Written and directed by James Ward Byrkit
We are who we are, even when we’re not. This is the playfully frightening twist posed on an old Twilight Zone episode in director James Wart Byrkit’s directorial debut.
Coherence re-visits such a concept, as several friends and couples gather for a dinner party the night a comet is passing overhead. Bykirt’s opening scenes play more like something out of a mumblecore movie, with harsh, thirty-something, improvised bitterness seeping between friendly smiles. Soon, strange happenings begin to occur; cell phone screens suddenly crack, loud noises are heard outside. When the lights of the whole city block are shut off save for one mysterious house at the top of the hill, the friends go to investigate only to find in the house something…oddly familiar.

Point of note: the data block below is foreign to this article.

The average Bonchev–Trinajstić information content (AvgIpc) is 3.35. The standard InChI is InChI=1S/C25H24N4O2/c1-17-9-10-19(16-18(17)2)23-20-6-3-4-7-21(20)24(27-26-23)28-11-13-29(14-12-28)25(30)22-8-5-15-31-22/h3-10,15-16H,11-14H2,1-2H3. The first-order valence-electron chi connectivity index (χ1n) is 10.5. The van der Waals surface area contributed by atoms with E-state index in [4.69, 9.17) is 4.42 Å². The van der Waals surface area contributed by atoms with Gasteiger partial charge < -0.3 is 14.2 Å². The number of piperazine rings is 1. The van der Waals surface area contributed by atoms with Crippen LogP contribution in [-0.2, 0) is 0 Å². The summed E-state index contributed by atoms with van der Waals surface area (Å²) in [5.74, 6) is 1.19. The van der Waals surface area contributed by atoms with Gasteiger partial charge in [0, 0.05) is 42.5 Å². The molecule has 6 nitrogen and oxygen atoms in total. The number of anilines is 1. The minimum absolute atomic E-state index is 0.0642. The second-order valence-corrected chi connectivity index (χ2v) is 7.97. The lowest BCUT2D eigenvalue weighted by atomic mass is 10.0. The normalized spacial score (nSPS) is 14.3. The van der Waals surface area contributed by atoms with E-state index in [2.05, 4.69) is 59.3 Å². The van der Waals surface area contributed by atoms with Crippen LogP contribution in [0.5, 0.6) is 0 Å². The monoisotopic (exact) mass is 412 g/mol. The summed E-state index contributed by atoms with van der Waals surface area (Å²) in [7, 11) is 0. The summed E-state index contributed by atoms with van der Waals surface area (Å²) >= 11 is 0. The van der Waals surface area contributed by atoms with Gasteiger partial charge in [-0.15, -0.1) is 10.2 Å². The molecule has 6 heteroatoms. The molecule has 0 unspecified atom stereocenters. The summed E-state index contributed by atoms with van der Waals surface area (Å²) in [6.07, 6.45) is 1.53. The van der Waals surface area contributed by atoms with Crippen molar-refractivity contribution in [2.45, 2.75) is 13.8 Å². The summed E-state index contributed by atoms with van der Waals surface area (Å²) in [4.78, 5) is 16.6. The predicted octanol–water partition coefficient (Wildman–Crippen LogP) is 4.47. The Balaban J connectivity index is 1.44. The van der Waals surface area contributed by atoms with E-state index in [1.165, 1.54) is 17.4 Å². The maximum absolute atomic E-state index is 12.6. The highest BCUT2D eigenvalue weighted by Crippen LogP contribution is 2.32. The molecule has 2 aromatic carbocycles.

Thus begins the old doppelganger guessing game of who’s who only with a refreshing change in rules: the characters themselves might well be their own worst enemies long before the comet glides above them. Also, rather than without fully explaining the supernatural occurrences, Byrkit is more than willing to supply the audience with answers. Sometimes these answers come with a heavy-hand, as one character happens to have a book about metaphysics.
As the happenings get more complicated, as do the characters. Beginning as longtime friends that practice in friendly (and less than friendly) verbal sniping, Cohesion allows their jealousies and biases slowly reveal themselves. These secret betrayals threaten any kind of friendship even without a doppelganger. As paranoia begins to take hold, so to Unlike Dennis Illadis’ similarly-themed Plus One, Cohesion boasts a cast of mostly unknowns who come off as far more realistic, if not equally shallow in nature.
Byrkit creates a palpable sense of eerie paranoia. One particular well-shot set piece finds one of the lead’s running past various houses featuring her friends in different scenarios, all leading up to a climax as dizzying resolution.
– Kenny Hedges